Another possible interpretation is that if you read previous chapter, the discussion is about the pre-existent teaching of God in regard to the plan of salvation. The citing of the minds "forward" is from the time "the plan of redemption which was laid" and when men were to the time when men were "ordained priests, after his holy order, which was after the order of his Son, to teach these things unto the people" to the time "the Lord God gave these commandments unto his children" prior to coming to earth. This alludes to a number of "councils" held and the things taught at each of them: Ordinations and pre-mortal missionary training; teaching of the plan (pre-mortal missionary work); instructions preparatory to earth-life. It is also interesting to note that the fore-ordination is referring directly to the "office" of the "high priesthood," allowing for various scholars to have differing thoughts on whether or not this is referring to the office of high priest or simply all melzchizedek priesthood holders.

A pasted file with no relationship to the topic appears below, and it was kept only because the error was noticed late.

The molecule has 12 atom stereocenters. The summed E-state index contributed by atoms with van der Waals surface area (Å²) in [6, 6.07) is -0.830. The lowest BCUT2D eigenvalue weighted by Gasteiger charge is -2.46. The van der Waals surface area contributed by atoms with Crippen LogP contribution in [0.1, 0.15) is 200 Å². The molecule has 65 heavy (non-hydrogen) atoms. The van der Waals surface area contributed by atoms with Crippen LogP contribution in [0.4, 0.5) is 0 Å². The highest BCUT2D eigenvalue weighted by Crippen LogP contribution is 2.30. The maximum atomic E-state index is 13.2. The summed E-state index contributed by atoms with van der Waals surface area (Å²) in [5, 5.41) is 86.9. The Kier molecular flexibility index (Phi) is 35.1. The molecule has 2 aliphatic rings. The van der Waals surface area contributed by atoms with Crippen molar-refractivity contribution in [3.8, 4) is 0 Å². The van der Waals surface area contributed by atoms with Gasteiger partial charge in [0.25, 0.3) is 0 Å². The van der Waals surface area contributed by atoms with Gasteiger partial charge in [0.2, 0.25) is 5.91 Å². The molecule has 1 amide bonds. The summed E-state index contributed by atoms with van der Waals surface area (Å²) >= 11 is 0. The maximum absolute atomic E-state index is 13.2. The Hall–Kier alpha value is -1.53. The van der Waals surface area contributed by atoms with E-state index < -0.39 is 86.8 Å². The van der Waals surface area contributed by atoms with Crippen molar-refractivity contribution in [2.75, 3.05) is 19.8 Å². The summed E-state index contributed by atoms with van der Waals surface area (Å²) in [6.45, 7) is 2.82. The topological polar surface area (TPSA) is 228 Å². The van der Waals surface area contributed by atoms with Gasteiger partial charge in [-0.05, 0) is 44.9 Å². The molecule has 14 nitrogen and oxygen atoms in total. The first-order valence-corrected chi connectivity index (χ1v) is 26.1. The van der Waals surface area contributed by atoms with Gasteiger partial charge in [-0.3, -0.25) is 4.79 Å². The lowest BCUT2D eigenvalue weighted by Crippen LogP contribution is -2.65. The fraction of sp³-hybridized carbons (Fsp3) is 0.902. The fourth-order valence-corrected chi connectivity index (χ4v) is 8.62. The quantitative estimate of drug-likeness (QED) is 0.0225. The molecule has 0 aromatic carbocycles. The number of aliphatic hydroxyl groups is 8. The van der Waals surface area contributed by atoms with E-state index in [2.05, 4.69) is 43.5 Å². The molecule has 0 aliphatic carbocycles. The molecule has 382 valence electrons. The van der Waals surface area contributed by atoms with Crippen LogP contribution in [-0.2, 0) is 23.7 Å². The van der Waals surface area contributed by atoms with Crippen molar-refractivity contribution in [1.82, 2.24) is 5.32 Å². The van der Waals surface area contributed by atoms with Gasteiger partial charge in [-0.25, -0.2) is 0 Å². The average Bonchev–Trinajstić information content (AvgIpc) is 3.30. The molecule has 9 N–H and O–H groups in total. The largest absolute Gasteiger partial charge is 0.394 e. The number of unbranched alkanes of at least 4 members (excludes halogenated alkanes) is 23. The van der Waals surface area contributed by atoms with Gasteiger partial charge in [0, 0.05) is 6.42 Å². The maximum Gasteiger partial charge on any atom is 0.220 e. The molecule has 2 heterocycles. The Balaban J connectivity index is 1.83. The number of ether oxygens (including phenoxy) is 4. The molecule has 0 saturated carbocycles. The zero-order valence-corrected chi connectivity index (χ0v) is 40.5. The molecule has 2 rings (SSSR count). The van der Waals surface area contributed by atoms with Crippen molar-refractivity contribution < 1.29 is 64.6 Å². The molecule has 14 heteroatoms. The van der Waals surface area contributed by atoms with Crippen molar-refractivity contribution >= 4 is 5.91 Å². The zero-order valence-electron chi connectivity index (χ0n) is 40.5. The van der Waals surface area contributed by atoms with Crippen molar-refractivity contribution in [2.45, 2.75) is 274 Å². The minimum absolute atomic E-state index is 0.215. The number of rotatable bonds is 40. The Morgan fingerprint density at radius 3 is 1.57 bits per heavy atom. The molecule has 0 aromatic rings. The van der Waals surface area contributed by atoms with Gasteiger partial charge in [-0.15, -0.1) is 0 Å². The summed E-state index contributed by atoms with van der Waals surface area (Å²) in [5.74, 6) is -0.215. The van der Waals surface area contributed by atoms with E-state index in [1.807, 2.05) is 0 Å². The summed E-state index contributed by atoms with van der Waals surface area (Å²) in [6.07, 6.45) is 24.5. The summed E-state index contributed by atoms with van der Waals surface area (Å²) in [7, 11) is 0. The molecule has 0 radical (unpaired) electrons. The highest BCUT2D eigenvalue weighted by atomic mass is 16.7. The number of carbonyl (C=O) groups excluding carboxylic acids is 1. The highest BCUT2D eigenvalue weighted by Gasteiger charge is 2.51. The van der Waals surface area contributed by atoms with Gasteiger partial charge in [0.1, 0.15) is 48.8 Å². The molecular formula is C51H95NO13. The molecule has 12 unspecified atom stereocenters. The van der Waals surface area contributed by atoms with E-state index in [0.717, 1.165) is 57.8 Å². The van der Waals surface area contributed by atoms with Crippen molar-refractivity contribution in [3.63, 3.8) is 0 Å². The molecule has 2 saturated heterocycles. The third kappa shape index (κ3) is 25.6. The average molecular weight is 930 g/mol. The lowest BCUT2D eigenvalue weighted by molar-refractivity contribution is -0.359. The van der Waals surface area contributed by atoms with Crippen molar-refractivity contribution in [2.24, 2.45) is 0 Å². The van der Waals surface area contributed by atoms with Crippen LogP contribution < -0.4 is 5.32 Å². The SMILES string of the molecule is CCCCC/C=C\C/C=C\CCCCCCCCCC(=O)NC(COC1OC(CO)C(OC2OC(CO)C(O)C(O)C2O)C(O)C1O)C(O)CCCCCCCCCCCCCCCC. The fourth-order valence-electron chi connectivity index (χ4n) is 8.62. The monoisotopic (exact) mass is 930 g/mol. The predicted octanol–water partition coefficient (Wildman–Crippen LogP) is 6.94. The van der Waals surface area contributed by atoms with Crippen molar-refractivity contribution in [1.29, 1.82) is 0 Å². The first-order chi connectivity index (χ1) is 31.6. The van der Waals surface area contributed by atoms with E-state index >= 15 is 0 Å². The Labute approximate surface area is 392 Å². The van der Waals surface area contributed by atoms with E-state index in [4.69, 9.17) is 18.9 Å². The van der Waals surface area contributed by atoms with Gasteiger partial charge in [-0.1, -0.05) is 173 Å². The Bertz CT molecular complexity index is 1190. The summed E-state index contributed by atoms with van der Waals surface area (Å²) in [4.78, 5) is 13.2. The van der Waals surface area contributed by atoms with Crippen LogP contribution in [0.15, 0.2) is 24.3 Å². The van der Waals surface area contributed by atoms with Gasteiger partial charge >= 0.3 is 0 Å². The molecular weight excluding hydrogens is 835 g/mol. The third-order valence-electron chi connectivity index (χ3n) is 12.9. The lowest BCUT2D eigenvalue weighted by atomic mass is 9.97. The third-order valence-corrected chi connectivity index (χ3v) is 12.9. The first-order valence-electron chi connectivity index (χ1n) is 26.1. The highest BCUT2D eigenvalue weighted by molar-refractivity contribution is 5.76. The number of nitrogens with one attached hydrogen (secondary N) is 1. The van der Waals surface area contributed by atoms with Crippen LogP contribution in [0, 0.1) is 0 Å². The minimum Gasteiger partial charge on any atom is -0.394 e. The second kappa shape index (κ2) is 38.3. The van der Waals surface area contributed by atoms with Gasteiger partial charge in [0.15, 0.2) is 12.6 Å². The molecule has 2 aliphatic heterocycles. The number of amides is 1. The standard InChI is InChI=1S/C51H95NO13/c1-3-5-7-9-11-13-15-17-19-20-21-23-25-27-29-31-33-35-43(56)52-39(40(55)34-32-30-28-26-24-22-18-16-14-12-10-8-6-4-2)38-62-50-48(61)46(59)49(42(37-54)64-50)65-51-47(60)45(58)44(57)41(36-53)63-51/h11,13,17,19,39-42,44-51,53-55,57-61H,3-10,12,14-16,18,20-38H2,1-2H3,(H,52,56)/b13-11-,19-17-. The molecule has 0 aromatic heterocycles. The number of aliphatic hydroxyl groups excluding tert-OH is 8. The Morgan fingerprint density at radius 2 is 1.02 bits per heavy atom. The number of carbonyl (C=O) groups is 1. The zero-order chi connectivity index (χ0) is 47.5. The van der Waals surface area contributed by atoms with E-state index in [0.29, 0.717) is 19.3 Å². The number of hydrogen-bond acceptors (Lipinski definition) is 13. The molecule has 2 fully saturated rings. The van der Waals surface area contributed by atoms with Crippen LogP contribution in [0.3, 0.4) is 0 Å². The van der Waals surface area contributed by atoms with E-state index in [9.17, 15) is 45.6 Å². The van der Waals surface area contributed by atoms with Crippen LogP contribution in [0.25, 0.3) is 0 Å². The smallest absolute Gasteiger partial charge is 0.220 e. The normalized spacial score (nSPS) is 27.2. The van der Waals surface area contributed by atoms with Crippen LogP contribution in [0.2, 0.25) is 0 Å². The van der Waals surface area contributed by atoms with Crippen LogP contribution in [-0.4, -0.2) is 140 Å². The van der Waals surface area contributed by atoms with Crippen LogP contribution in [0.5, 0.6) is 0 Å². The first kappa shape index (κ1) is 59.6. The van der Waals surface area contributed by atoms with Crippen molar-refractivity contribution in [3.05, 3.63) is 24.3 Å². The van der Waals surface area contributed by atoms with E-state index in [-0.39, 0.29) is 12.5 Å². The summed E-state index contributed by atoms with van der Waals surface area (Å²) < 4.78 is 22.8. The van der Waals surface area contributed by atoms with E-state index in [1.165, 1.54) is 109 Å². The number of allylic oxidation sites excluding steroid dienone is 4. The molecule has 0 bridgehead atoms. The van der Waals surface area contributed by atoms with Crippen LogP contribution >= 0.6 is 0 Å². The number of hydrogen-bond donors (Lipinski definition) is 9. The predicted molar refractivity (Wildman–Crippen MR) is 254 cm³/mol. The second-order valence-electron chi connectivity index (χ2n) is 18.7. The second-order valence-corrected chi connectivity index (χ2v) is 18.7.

In Alma 11:32-36 Zeezrom questions Alma about Christ's coming and the salvation that he brings. When Alma responds Zeezrom says Alma speaks "as though he had authority to command God." Zeezrom doesn't understand (or at a minimum pretends not to understand) how one person can say what another will do, unless one is in a position to dictate what the other person will do--unless one has authority over him or her. But in order to understand the plan of salvation, it was essential that the people in the land of Ammonihah had a way of talking about, a way of understanding, and faith in what Christ would do when he came. One way of reading the first verses of chapter 13 is as an explanation of how the people could understand how the plan of salvation applied to them even though Christ hadn't yet atoned for their sins. As Alma explains in verse 2, priests were called in a way that the people would understand how to look forward to Christ for redemption.